Brent and I really love Indian food. We make several versions of Americanized favorites including saag. Typically saag is a spinach based sauce flavored with cilantro, chili and turmeric and usually includes chunks of potato, mushroom, and/or paneer. Paneer is a bland home-made cheese so we use tofu that we’ve marinated in lime juice instead. Today, however, we’re using cubes of sweet potato because we had a random sweet potato floating around the apartment (I just had a funny mental image). We put the following into the blender for a creamy base:
1 box of MoriNu soft silken tofu (If you’ve got a soy allergy, soak 1/2 cup of cashews overnight, drain them and add to your blender. This actually tastes marginally better but adds a lot of fat)
1 thumb sized piece of turmeric or 1 tsp powdered turmeric
5-7 cloves of garlic
a generous pinch of cinnamon
1 onion, diced
1 jalapeño pepper or generous spoon of chili paste
1 tablespoon of coconut sugar
This mixture was blended until creamy. Then I added the following greens in the following order, blending thoroughly between:
1 bunch cilantro (stems and leaves)
1 bunch of Swiss chard or mustard greens
1 bunch of spinach
The cilantro goes in first because the stems need to get cut finely. The stems have a lot of flavor. Swiss chard will make a milder saag, mustard greens will make it spicier. Spinach is just a wondrous vegetable. EAT IT!!! Frozen greens work fine for this recipe.
I transferred the contents of the blender to my big pan and rinsed out the blender with almond milk (use soy if you’ve got a nut allergy) and put the milk into the pan. I started to heat it and added 1 sweet potato cut into bite sized pieces. A carton of water packed tofu or a few handfuls of mushrooms are great veggies to add to your saag.
Heat the saag through and stir frequently until the potato is cooked. It should be thick and make giant messy bubbles if unattended (hence the stirring).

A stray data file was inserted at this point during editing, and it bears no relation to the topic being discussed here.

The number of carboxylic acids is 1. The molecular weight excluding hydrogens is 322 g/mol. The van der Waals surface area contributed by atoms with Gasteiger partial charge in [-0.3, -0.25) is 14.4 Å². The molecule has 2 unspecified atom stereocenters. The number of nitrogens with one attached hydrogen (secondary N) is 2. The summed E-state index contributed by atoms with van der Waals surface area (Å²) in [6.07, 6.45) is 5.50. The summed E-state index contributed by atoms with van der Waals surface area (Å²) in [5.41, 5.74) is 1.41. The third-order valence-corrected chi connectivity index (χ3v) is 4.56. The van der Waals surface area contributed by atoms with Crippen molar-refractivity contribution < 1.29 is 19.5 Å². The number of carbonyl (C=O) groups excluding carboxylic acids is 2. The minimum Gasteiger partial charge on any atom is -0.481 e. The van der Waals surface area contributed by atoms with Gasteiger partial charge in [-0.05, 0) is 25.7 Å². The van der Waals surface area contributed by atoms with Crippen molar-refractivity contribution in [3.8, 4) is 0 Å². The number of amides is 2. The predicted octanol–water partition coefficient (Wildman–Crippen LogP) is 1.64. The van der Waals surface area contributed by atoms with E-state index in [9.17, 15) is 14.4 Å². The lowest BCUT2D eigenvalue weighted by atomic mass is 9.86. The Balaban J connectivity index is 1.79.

This will take about half an hour. Add water, salt, spices, and pepper as needed. I also use a garam masala spice mix that an Indian colleague brought me from his home Hyderabad instead of pepper. Cracked black pepper is better for most tastes. It looks like sewage but tastes like awesome!
We served this with quinoa that we prepared in the microwave with several green cardamom pods. I love saag and know it’s not for everyone. It’s very herbal and spicy and is too vegetal for some. That being said, We ate the whole pan and all the quinoa too… I’ve got a blood donation coming up and I need the iron and vitamin K!
This is Christie and Brent, signing off!
What a yummy post. Do you know where can I get coconut sugar? I’ve never tried it before. It will be exciting to find some and try some. :).
I get it at my farmer’s market so I can’t speak to general availability. I like it as much as turbinado and Sucanant which are easier to find at an average supermarket.
Love saag! Looks delicious!
I actually find myself craving the creaminess of the tofu in this… before there was always the guilt of how greasy the original was so I skipped it.
Indian food always speaks to me. So good I make chana saag from time to time this looks like it would be very good.
I remember admiring your spinach and sweet potato daal not too long ago… it’s inspired me quite a bit. I’d love to know what you do for your saag. I’m sure it’ll influence me again. 🙂
Aha! I usually make it with coconut milk, but the tofu is a great lower fat addition!
Silken tofu is my go-to for a low fat creamy base… but my taste buds love coconut milk!
So tasty. I do love that mori-nu though! I use it in chocolate silk pie. Mmmm.
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